Feature extraction using polarimetric synthetic aperture radar (PolSAR) images is of great interest in SAR classification, no matter if it is applied in an unsupervised approach or a supervised approach. In the supervised classification framework, a major group of methods is based on machine learning. Various machine learning methods have been investigated for PolSAR image classification, including neural network (NN), support vector machine (SVM), and so on. Recently, representation-based classifications have gained increasing attention in hyperspectral imagery, such as the newly-proposed sparse-representation classification (SRC) and nearest-regularized subspace (NRS). These classifiers provide excellent performance that is comparable to or even better than the classic SVM for remotely-sensed image processing. However, rare studies have been found to extend this representation-based NRS classification into PolSAR images. By the use of the NRS approach, a polarimetric feature vector-based PolSAR image classification method is proposed in this paper. The polarimetric SAR feature vector is constructed by the components of different target decomposition algorithms for each pixel, including those scattering components of Freeman, Huynen, Krogager, Yamaguchi decomposition, as well as the eigenvalues, eigenvectors and their consequential parameters such as entropy, anisotropy and mean scattering angle. Furthermore, because all these representation-based methods were originally designed to be pixel-wise classifiers, which only consider the separate pixel signature while ignoring the spatial-contextual information, the Markov random field (MRF) model is also introduced in our scheme. MRF can provide a basis for modeling contextual constraints. Two AIRSAR data in the Flevoland area are used to validate the proposed classification scheme. Experimental results demonstrate that the proposed method can reach an accuracy of around 99 % for both AIRSAR data by randomly selecting 300 pixels of each class as the training samples. Under the condition that the training data ratio is more than 4 % , it has better performance than the SVM, SVM-MRF and NRS methods. Full article
(This article belongs to the Special Issue Recent Advances in Polarimetric SAR Interferometry)
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Open AccessArticle Assessment of RISAT-1 and Radarsat-2 for Sea Ice Observations from a Hybrid-Polarity Perspective
Remote Sens. 2017, 9(11), 1088; doi:10.3390/rs9111088
Received: 16 June 2017 / Revised: 18 October 2017 / Accepted: 21 October 2017 / Published: 25 October 2017
Cited by 1 | PDF Full-text (17382 KB) | HTML Full-text | XML Full-text
Abstract
Utilizing several Synthetic Aperture Radar (SAR) missions will provide a data set with higher temporal resolution. It is of great importance to understand the difference between various available sensors and polarization modes and to consider how to homogenize the data sets for a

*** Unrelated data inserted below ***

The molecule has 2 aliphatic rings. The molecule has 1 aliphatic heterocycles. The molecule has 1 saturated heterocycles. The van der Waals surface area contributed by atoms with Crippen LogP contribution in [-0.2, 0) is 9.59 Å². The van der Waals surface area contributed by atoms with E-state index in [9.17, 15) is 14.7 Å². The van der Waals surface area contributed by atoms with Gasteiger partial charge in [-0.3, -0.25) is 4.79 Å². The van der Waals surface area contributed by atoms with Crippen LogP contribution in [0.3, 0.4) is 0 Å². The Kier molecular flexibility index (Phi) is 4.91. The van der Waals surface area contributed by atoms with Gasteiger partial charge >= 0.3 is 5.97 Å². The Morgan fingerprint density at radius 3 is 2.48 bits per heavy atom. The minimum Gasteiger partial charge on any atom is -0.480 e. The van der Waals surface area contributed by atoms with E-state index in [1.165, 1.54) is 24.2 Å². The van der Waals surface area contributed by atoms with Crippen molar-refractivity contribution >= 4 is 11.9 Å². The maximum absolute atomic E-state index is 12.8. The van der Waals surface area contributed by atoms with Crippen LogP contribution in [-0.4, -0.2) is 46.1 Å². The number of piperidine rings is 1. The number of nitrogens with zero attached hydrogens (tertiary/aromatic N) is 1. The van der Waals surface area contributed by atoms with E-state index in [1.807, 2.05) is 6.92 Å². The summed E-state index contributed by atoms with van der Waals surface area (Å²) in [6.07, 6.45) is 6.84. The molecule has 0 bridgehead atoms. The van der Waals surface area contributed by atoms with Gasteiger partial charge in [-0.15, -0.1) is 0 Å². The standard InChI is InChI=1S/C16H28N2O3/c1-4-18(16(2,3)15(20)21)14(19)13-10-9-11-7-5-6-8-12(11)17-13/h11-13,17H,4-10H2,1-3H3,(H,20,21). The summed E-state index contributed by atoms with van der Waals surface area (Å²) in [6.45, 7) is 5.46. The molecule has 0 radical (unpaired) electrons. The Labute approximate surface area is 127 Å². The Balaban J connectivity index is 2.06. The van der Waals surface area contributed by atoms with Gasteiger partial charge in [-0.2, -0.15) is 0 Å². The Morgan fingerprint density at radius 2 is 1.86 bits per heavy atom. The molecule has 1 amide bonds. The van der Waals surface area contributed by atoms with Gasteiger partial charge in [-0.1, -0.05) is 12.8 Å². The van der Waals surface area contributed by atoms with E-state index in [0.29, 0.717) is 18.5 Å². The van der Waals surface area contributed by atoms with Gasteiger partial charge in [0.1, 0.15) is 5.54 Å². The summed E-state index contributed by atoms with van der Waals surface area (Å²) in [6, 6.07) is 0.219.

[...] Read more.
Utilizing several Synthetic Aperture Radar (SAR) missions will provide a data set with higher temporal resolution. It is of great importance to understand the difference between various available sensors and polarization modes and to consider how to homogenize the data sets for a following combined analysis. In this study, a uniform and consistent analysis across different SAR missions is carried out. Three pairs of overlapping hybrid- and full-polarimetric C-band SAR scenes from the Radar Imaging Satellite-1 (RISAT-1) and Radarsat-2 satellites are used. The overlapping Radarsat-2 and RISAT-1 scenes are taken close in time, with a relatively similar incidence angle covering sea ice in the Fram Strait and Northeast Greenland in September 2015. The main objective of this study is to identify the similarities and dissimilarities between a simulated and a real hybrid-polarity (HP) SAR system. The similarities and dissimilarities between the two sensors are evaluated using 13 HP features. The results indicate a similar separability between the sea ice types identified within the real HP system in RISAT-1 and the simulated HP system from Radarsat-2. The HP features that are sensitive to surface scattering and depolarization due to volume scattering showed great potential for separating various sea ice types. A subset of features (the second parameter in the Stokes vector, the ratio between the HP intensity coefficients, and the α s angle) were affected by the non-circularity property of the transmitted wave in the simulated HP system across all the scene pairs. Overall, the best features, showing high separability between various sea ice types and which are invariant to the non-circularity property of the transmitted wave, are the intensity coefficients from the right-hand circular transmit and the linear horizontal receive channel and the right-hand circular on both the transmit and the receive channel, and the first parameter in the Stokes vector. Full article